How Photography on Safari Has Changed
Photographing on safari has changed and to say that it has gotten easier is an understatement. It’s night and day from my first safari over 20 years ago. Even in just the last 10 years, so much has changed about going on safari including technology, comforts, and wildlife.
On my first safari in 1997, I took two film cameras and 60 rolls of film in two lead-lined bags. When I started selling safaris almost 10 years ago, I had a backpack full of digital camera gear plus laptop and that totaled 30 pounds. For the safari I’ll lead this February, my camera kit weighs 10 pounds – yet has much higher image quality, incredible autofocus, and cards that equal over 100 rolls of film and fit in my pocket.
Cameras have gotten better in almost every way: more pixels, sharper optics, more precise autofocus, and other features like video. Mirrorless is a huge win for safaris because of its lighter weight. Autofocus performance remains a slight weak spot but, with practice, recent models give superb results (rumors of Sony expanding the A9’s face-detection algorithm to include animals are particularly exciting). Even something as “old-fashioned” as manual focus has gotten easier: both SLRs and mirrorless bodies now offer manual focus tools on their displays to show which edges in your image are sharp — critical for that cat peeping through tall grass that autofocus systems still struggle with. Recent models are adding IBIS and that leads to an even higher hit rate.
Memory cards have gotten cheaper (and don’t require lead bags at the airport x-ray!). I used to advise clients to bring a couple of memory cards plus hard drives for backups and we would download every day and reformat. Now I skip the bulk and weight and advise them to bring lots of memory cards and don’t overwrite them. But if you do want a hard drive backup with you, devices like Samsung’s T5 SSD drive are small, have enormous capacity, and weigh almost nothing.
Smartphones used to be dismissed as toys but even “serious” photographers now use them for a backup or at least quick, grab shots. There are even high-quality accessory lenses for the iPhone. I own both wide-angle and telephoto lenses from Moment that fit in a shirt pocket at the same time. There are, of course, plenty of apps for processing photos on your phone but don’t ignore the rest of a smartphone’s utility: there are wildlife and birding apps for identifying species and logging sightings too. Why would you bring your bulky paper camera manual? Put that PDF on your phone instead. You’re bringing more but carrying less.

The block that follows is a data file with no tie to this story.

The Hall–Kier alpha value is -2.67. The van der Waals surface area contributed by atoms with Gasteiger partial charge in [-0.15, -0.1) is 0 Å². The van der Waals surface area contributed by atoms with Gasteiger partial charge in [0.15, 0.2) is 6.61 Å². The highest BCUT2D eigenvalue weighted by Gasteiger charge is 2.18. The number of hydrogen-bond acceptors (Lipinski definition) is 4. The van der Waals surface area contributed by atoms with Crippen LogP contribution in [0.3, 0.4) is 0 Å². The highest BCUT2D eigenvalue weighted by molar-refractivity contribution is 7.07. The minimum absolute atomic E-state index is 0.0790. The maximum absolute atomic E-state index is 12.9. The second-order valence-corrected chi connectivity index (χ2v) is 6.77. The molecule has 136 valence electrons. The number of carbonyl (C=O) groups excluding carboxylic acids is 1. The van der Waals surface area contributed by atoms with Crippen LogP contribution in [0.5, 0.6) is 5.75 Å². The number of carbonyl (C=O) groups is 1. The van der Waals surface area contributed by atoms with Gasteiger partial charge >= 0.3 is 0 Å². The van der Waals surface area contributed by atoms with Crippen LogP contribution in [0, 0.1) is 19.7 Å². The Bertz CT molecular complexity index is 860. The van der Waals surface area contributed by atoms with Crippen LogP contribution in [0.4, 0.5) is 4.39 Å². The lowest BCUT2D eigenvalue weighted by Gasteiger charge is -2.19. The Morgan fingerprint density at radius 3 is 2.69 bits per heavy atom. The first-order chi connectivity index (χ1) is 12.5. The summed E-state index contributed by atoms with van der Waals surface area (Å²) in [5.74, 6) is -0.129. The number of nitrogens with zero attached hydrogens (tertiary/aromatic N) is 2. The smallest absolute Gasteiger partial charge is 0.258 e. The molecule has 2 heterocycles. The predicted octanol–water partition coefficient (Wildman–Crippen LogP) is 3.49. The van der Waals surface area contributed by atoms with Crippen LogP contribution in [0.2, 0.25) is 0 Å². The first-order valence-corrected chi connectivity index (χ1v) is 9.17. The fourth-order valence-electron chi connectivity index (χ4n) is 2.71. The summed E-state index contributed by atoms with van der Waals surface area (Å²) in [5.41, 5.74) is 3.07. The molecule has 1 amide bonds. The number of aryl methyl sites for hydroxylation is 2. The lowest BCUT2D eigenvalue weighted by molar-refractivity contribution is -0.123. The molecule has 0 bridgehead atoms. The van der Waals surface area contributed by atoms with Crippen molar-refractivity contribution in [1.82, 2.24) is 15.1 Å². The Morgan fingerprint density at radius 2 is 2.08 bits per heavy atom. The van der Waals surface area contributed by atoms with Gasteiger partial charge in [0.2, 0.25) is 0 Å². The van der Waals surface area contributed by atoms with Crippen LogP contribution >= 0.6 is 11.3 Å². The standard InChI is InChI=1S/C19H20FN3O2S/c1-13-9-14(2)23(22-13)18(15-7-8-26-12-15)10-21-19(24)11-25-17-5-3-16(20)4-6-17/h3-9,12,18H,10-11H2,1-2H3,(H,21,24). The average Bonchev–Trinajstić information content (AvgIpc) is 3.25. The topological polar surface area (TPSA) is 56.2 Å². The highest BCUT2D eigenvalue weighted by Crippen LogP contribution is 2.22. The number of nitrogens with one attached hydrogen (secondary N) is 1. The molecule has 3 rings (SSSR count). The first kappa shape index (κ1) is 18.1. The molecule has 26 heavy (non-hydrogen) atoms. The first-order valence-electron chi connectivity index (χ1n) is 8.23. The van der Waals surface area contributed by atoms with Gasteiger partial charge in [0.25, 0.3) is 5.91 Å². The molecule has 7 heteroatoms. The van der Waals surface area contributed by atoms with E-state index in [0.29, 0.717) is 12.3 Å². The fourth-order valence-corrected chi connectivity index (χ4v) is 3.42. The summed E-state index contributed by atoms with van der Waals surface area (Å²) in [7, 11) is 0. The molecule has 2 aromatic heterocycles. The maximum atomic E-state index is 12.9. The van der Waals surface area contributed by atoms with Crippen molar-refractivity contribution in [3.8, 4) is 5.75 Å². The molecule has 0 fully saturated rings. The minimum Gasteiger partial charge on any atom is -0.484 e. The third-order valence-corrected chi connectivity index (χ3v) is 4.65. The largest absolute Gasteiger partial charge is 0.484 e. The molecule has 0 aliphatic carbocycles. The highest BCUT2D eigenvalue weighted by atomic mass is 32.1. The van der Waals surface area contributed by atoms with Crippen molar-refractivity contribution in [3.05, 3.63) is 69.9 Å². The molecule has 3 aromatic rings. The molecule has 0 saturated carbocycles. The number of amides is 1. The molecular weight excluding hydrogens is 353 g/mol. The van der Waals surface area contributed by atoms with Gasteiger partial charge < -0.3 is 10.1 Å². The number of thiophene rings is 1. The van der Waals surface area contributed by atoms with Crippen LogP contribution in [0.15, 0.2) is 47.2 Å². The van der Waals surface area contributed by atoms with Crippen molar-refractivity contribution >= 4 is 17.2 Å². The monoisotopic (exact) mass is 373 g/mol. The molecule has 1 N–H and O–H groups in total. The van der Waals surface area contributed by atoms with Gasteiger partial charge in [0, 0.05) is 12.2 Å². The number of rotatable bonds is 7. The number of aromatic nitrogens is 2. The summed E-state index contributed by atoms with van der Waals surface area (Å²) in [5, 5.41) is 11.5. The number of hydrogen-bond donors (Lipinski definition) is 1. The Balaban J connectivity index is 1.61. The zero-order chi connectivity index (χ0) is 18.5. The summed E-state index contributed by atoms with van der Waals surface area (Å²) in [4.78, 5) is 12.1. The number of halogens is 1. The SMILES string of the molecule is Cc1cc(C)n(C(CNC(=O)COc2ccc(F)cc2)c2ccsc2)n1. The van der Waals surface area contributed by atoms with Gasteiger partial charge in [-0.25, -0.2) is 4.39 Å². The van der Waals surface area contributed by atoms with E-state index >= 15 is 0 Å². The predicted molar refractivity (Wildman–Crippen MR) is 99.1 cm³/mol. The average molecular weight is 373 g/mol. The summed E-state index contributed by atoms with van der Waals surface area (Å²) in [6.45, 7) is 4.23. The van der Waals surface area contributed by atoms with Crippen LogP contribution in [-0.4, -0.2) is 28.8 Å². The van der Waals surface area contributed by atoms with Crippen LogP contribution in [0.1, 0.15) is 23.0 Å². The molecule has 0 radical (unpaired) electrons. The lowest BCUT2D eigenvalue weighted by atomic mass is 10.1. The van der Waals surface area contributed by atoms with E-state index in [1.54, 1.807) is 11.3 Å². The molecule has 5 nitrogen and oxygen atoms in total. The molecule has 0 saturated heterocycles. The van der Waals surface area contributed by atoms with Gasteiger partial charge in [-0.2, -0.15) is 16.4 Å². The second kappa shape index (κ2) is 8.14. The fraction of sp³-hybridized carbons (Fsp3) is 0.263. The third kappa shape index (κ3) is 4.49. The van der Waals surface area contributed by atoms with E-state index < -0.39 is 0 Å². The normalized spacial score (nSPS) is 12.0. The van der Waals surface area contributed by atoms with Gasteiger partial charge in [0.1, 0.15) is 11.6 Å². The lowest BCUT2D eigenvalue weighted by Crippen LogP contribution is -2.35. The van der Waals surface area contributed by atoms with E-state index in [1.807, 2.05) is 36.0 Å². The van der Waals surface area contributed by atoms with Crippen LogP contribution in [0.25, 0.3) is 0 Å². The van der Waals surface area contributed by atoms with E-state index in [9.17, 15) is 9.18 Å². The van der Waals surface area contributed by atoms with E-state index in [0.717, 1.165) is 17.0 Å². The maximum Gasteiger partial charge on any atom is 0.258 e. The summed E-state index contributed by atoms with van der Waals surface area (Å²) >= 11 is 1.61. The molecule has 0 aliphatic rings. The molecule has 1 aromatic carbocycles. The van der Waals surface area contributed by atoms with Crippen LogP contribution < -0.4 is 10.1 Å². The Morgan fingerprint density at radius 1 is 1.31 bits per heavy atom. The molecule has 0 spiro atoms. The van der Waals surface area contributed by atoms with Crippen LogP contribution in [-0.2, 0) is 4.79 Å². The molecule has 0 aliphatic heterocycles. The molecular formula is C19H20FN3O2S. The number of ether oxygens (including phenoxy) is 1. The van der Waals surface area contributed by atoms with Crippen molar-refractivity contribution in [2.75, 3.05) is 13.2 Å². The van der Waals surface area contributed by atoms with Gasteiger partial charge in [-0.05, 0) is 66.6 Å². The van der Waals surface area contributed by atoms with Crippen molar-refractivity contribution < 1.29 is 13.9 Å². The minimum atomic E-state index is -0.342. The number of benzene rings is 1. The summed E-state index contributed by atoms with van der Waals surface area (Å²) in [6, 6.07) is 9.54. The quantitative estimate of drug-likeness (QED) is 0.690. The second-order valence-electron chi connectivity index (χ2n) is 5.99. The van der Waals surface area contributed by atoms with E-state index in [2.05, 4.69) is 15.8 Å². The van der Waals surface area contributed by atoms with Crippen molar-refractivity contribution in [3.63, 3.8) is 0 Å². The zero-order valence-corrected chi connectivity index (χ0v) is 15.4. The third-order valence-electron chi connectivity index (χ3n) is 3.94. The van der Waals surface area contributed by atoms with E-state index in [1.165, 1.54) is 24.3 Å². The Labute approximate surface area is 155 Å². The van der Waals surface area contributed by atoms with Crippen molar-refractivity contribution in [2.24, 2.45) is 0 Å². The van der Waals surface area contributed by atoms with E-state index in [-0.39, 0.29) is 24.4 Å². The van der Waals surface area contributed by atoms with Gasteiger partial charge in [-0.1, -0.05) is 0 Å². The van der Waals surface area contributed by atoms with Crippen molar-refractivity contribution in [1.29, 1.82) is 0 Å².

Back in 1997, I was in a backpacking tent and sleeping bag on the ground. Now, the camps and lodges in the parks compete and leapfrog each other frequently so that food and amenities are constantly improving. Even in the most remote areas of the Serengeti, there are private, hot showers and flush toilets in your tent and beds with nice duvets (really, they’re canvas cabins – not tents). The chefs are even aware of special diets so clients who are vegetarians or dairy or gluten-free can eat well. Planning for charging your camera and laptop batteries used to be a concern. Now if your tent doesn’t have its own power outlets, they’re in the common areas with plenty of outlets to share.
Some camps even have WiFi. I have mixed feelings about this since being forced to be off the grid is good for the soul but there’s no denying the benefits if you need to be connected. Sharing an amazing sighting online with the caption, “Happening now in the Serengeti” can create a real-time sense of connection with your friends back home.